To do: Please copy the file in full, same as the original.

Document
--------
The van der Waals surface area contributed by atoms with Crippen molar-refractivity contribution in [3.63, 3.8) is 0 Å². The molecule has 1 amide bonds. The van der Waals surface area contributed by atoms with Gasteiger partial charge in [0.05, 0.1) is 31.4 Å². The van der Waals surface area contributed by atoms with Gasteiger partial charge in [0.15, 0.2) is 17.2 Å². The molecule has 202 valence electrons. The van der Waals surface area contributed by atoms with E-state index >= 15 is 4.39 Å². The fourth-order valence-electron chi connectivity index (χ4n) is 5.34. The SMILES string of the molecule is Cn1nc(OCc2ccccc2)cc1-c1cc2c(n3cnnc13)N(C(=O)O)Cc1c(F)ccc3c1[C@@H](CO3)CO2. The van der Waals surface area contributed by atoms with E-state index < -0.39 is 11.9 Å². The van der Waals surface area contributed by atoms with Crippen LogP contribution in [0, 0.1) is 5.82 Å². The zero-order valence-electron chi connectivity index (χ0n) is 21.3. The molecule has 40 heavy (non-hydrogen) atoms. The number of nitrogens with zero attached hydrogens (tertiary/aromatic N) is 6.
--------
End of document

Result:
The van der Waals surface area contributed by atoms with Crippen molar-refractivity contribution in [3.63, 3.8) is 0 Å². The molecule has 1 amide bonds. The van der Waals surface area contributed by atoms with Gasteiger partial charge in [0.05, 0.1) is 31.4 Å². The van der Waals surface area contributed by atoms with Gasteiger partial charge in [0.15, 0.2) is 17.2 Å². The molecule has 202 valence electrons. The van der Waals surface area contributed by atoms with E-state index >= 15 is 4.39 Å². The fourth-order valence-electron chi connectivity index (χ4n) is 5.34. The SMILES string of the molecule is Cn1nc(OCc2ccccc2)cc1-c1cc2c(n3cnnc13)N(C(=O)O)Cc1c(F)ccc3c1[C@@H](CO3)CO2. The van der Waals surface area contributed by atoms with E-state index < -0.39 is 11.9 Å². The van der Waals surface area contributed by atoms with Crippen LogP contribution in [0, 0.1) is 5.82 Å². The zero-order valence-electron chi connectivity index (χ0n) is 21.3. The molecule has 40 heavy (non-hydrogen) atoms. The number of nitrogens with zero attached hydrogens (tertiary/aromatic N) is 6.